- Help young workers help themselves by giving them the information they need regarding projected future job growth and regionalization of industries – much of this information is already compiled by government agencies, but difficult to access and use.
- Provide young workers vouchers for training, so its more affordable and possible.
- Bring employers back into the discussion.
- Increase the mandatory schooling age past 16, which was set for factory work. Increasing the age will help them enter the workforce later with more skills.
- Encourage partnerships between pools of small businesses and community colleges to provide training programs.
Dr. Harry Holzer, Georgetown University
- Better connecting workforce development programs with education system.
- Expand summer youth employment programs beyond summer months.
- Increase the quality and quantity of training and certificate degree programs.
- Better targeted efforts to employ those that are the most disadvantaged, including expanding public service employment opportunities for these young workers.
- Tax credits for training and hiring young workers, to make it more affordable.
- Encouraging students to go to training or certificate programs rather than college does not need to be seen as a bad thing, if those workforce development programs provide a clear pathway to success.
- Good paying jobs for those with skills, but less formal education, still exist – but our education system does not push students to them.
- We need to do something about the fact that once you are incarcerated and released, you are essentially unemployable.
David Jones, Community Service Society of NY
- Tax credits for small businesses for hiring young workers.
- Federal transportation dollars should be used to hire young workers.
- Better enforcement of statutes that encourage hiring of young workers, like housing authority regulations.
- Subsidies for young workers to afford community colleges and technical training schools.
- Summer employment programs must offer real jobs to prepare young workers for entering the labor market and must connect to potential jobs later on.
Stephen Wing, CVS Caremark
- Go into elementary and secondary schools to begin educating students about different jobs, so they can orient for the proper pathway to that job early.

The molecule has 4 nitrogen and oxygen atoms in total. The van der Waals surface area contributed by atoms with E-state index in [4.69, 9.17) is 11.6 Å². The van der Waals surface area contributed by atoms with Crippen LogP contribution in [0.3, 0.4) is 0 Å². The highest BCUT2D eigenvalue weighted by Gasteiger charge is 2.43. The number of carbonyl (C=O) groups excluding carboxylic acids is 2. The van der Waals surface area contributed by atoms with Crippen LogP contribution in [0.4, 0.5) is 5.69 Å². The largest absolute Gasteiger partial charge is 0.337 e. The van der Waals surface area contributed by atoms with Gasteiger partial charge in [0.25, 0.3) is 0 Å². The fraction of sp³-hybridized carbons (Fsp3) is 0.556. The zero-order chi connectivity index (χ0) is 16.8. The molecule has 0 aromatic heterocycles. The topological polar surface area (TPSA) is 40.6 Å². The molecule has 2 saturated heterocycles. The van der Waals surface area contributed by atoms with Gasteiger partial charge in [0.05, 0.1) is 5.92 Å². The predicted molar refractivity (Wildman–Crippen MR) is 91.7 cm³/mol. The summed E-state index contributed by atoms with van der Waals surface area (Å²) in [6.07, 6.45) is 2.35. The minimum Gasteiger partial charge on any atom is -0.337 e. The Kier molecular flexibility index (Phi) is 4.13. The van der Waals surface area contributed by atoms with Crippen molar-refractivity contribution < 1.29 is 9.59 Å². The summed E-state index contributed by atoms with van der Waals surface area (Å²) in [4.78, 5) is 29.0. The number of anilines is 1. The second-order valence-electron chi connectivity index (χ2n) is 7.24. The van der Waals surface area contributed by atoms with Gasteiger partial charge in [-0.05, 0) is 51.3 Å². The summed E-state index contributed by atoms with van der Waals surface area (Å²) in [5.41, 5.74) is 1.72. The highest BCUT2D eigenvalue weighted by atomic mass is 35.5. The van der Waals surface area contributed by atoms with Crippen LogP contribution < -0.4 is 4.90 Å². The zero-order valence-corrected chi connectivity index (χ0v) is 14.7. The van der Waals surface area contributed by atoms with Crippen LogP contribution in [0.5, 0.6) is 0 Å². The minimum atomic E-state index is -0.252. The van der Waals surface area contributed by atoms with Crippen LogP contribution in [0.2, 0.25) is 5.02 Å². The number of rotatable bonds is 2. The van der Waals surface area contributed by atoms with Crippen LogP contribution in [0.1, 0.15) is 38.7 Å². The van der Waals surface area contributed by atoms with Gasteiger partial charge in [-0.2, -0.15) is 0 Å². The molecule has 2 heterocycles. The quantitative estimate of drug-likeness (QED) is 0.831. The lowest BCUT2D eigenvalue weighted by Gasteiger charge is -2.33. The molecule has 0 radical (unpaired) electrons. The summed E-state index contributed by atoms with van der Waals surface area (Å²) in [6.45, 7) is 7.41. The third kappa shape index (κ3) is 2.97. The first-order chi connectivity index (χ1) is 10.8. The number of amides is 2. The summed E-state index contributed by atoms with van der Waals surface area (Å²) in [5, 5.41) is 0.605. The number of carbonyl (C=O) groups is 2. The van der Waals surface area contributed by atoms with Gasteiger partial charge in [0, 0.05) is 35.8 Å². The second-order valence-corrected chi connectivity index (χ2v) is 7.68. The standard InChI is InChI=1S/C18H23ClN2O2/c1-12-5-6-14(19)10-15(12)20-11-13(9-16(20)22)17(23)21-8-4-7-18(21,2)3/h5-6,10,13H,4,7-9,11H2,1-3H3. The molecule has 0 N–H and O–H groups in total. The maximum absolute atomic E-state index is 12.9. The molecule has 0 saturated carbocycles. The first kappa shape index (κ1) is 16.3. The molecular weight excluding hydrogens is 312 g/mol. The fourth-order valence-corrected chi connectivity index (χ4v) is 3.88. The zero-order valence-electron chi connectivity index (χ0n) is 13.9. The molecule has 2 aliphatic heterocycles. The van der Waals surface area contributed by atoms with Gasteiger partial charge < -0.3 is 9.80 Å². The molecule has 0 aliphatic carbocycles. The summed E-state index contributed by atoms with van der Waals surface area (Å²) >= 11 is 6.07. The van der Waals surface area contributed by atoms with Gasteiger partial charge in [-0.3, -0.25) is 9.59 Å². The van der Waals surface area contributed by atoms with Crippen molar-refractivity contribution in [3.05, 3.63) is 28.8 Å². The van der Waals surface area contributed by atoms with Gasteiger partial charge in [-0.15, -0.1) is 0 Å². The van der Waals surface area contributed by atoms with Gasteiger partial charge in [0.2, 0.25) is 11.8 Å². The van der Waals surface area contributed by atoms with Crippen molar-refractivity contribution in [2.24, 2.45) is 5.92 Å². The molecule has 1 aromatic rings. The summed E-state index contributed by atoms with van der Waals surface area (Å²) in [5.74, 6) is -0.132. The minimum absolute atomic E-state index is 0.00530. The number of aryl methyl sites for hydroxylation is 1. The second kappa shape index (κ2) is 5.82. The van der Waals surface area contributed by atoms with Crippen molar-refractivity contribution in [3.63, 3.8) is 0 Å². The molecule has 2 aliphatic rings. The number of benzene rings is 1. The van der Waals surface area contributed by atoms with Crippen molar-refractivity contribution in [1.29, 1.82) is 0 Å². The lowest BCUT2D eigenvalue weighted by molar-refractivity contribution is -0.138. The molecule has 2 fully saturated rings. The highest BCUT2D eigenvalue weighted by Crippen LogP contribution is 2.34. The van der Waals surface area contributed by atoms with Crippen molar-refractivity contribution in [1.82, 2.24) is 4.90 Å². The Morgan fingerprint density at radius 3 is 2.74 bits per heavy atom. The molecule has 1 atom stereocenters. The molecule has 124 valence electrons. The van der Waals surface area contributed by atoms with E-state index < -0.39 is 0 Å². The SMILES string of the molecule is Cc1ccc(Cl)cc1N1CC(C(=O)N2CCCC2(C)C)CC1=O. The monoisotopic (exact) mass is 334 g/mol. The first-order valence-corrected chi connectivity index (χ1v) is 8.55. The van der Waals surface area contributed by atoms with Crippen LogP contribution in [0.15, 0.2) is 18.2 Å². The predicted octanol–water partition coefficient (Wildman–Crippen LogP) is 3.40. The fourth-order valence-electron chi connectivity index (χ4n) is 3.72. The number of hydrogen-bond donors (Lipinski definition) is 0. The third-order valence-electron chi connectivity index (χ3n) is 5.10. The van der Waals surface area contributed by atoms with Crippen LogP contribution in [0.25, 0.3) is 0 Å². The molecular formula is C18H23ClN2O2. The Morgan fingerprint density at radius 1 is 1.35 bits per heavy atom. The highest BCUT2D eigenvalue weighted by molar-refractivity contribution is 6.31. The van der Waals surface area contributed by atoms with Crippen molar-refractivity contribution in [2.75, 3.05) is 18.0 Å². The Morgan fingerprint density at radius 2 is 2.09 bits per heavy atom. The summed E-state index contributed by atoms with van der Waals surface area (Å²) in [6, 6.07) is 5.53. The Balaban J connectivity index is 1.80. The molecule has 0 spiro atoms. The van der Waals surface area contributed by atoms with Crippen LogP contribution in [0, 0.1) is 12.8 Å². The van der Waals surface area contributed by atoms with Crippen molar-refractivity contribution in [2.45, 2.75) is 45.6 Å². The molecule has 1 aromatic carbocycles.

- Partnerships between foundations, government, the community, and businesses is crucial.
- Young people will stick with the training programs if they feel they are learning real skills that will increase their opportunities.
and then some not-so-great ideas:
James Sherk, Heritage Foundation
- End the minimum wage.
- Strip out all labor market protections because they limit job growth.
The New York Times Editorial Board today called on Senate Republicans to stop blocking funding for summer youth jobs programs for teens:
Bills like these are often portrayed as pork barrel spending. But summer jobs help young people in desolate communities find meaning in their lives while improving their long-term work possibilities. The Senate needs to act soon. States and localities need time to set up effective jobs programs before school lets out.
Studies have shown that summer jobs gives teens valuable skills, reduces crime, and accomplishes significant benefits for the community like life-guarding or fixing potholes. Unfortunately, funding for these critical programs has been cut drastically in many states, counties, and cities during the current round of budget formations. (YoungWorkerMovement is beginning a study to see how deep these cuts have been and how many programs will be effected.) Last year’s stimulus act saved many of these programs, but the economic picture for towns and cities has only gotten bleaker since. Without additional federal funds, this will accelerate the current distancing of the American Dream from America’s youth.